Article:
The Best Christmas Markets in Europe
The Best Christmas Markets in Europe

Across Europe, the start of Advent heralds the opening of seasonal markets. It’s a custom that dates back hundreds of years and one whose popularity shows no signs of waning. Some markets open daily for a month, typically starting in late November, though a handful remain open until early January. Others are weekend events, drawing crowds each weekend in December. Parades, concerts and historic re-enactments also round out the festive calendar, so it's wise to check local listings before making plans. If you're in the area, or planning a visit, make sure to check out these fabulous European Christmas markets.

Regensburg, Germany

High angle view of a church and Christmas market surrounding it at night.
Credit: Mikhail Markovskiy/ Shutterstock

In Bavaria, the UNESCO-listed old town of Regensburg boasts several delightful Christmas markets. Be sure to visit St Emmeram Castle, where the aristocratic Thurn und Taxis family extend a warm welcome to market-goers throughout Advent. In fact, the castle's beautiful garden is only open to the public at this time of year. Browse the stalls of the charming handicrafts market, where you might shop for wood carvings and sheepskin rugs. Chat with potters, jewelers, soap makers, basket weavers, and milliners as they create one-off pieces. Warm up in front of a fire pit as you refuel on Regensburger Knackersemmel (local sausage), wildschwein am Spieß (spit-roasted pork), and Altoberpfälzer Suppe im Brotleib (soup served in a hollowed-out hunk of bread).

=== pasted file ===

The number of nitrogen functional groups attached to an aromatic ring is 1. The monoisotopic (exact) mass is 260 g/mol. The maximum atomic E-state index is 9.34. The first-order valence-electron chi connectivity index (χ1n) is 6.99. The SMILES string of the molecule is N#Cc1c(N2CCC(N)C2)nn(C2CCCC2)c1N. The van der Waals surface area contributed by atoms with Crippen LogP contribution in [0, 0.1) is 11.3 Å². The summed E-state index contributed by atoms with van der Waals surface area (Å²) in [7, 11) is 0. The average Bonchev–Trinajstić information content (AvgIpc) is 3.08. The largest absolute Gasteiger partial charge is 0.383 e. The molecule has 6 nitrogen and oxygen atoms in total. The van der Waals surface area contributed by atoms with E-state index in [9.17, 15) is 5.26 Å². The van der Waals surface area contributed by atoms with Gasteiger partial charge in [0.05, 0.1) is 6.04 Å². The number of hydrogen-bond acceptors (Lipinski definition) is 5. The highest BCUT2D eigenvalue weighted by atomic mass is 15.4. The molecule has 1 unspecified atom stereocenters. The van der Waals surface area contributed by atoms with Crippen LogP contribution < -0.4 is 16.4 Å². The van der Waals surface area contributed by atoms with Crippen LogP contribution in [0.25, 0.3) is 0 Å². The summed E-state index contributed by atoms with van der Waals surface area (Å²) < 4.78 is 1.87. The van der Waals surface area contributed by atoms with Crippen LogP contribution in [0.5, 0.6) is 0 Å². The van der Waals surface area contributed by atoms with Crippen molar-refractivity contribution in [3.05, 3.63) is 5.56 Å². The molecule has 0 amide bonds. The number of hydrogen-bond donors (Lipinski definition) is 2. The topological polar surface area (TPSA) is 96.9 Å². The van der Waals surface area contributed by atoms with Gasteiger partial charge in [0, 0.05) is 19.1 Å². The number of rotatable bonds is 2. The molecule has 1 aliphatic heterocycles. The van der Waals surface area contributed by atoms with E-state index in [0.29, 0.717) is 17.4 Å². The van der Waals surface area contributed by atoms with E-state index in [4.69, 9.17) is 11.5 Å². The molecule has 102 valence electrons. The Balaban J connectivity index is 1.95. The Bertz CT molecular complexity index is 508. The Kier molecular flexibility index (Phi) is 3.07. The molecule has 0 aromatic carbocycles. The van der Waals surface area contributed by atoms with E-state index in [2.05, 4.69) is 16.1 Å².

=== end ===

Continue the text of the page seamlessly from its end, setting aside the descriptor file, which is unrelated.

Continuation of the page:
Copenhagen, Denmark

Swing ride at Tivoli Gardens and surrounds decorated in Christmas lights.
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Scandinavia also goes big on Advent markets, and the arguably the best of the bunch are in the Danish capital. Tivoli, a historic amusement park in the heart of the city, hosts Copenhagen’s most eye-catching market. Festooned with fairylights and colorful decorations, this magical place opens specially for the Christmas season. When you can bear to drag yourself away, there are plenty of other markets across the city center. One of the most unusual is the Raw Julemarked, which places its emphasis on the unconventional and alternative work of talented artisans. Others worth investigating include the ØsterGRO Christmas Market, spread over the rooftop farm and the surrounding yard, and the Grønt Marked, where the emphasis is on seasonal, local produce.